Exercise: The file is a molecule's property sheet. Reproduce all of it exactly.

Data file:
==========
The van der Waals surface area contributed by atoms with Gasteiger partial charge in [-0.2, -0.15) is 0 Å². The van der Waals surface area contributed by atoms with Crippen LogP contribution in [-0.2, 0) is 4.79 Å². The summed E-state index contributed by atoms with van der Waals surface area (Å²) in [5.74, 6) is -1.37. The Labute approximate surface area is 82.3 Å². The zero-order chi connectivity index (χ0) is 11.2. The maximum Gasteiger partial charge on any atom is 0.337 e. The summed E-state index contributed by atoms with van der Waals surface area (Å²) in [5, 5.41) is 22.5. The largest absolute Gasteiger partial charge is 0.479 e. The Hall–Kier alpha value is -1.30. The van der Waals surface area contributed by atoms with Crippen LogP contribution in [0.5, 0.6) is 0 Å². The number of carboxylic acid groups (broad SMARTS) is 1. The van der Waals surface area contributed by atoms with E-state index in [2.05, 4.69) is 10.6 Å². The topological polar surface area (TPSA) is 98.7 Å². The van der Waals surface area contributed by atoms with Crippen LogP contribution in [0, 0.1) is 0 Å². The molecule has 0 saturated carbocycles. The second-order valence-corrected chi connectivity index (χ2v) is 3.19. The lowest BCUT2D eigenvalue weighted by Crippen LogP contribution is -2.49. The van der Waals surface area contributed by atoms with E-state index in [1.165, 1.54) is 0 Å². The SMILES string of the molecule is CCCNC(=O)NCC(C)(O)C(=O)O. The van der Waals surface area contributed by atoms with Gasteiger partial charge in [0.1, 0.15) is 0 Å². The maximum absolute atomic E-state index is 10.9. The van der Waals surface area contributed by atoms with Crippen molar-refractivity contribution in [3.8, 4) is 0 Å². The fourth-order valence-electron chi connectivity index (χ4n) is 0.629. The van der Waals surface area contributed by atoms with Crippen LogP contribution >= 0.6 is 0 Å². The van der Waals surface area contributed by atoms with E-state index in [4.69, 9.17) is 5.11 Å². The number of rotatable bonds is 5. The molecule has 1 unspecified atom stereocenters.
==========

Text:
The van der Waals surface area contributed by atoms with Gasteiger partial charge in [-0.2, -0.15) is 0 Å². The van der Waals surface area contributed by atoms with Crippen LogP contribution in [-0.2, 0) is 4.79 Å². The summed E-state index contributed by atoms with van der Waals surface area (Å²) in [5.74, 6) is -1.37. The Labute approximate surface area is 82.3 Å². The zero-order chi connectivity index (χ0) is 11.2. The maximum Gasteiger partial charge on any atom is 0.337 e. The summed E-state index contributed by atoms with van der Waals surface area (Å²) in [5, 5.41) is 22.5. The largest absolute Gasteiger partial charge is 0.479 e. The Hall–Kier alpha value is -1.30. The van der Waals surface area contributed by atoms with Crippen LogP contribution in [0.5, 0.6) is 0 Å². The number of carboxylic acid groups (broad SMARTS) is 1. The van der Waals surface area contributed by atoms with E-state index in [2.05, 4.69) is 10.6 Å². The topological polar surface area (TPSA) is 98.7 Å². The van der Waals surface area contributed by atoms with Crippen LogP contribution in [0, 0.1) is 0 Å². The molecule has 0 saturated carbocycles. The second-order valence-corrected chi connectivity index (χ2v) is 3.19. The lowest BCUT2D eigenvalue weighted by Crippen LogP contribution is -2.49. The van der Waals surface area contributed by atoms with E-state index in [1.165, 1.54) is 0 Å². The SMILES string of the molecule is CCCNC(=O)NCC(C)(O)C(=O)O. The van der Waals surface area contributed by atoms with Gasteiger partial charge in [0.1, 0.15) is 0 Å². The maximum absolute atomic E-state index is 10.9. The van der Waals surface area contributed by atoms with Crippen molar-refractivity contribution in [3.8, 4) is 0 Å². The fourth-order valence-electron chi connectivity index (χ4n) is 0.629. The van der Waals surface area contributed by atoms with Crippen LogP contribution >= 0.6 is 0 Å². The van der Waals surface area contributed by atoms with E-state index in [4.69, 9.17) is 5.11 Å². The number of rotatable bonds is 5. The molecule has 1 unspecified atom stereocenters.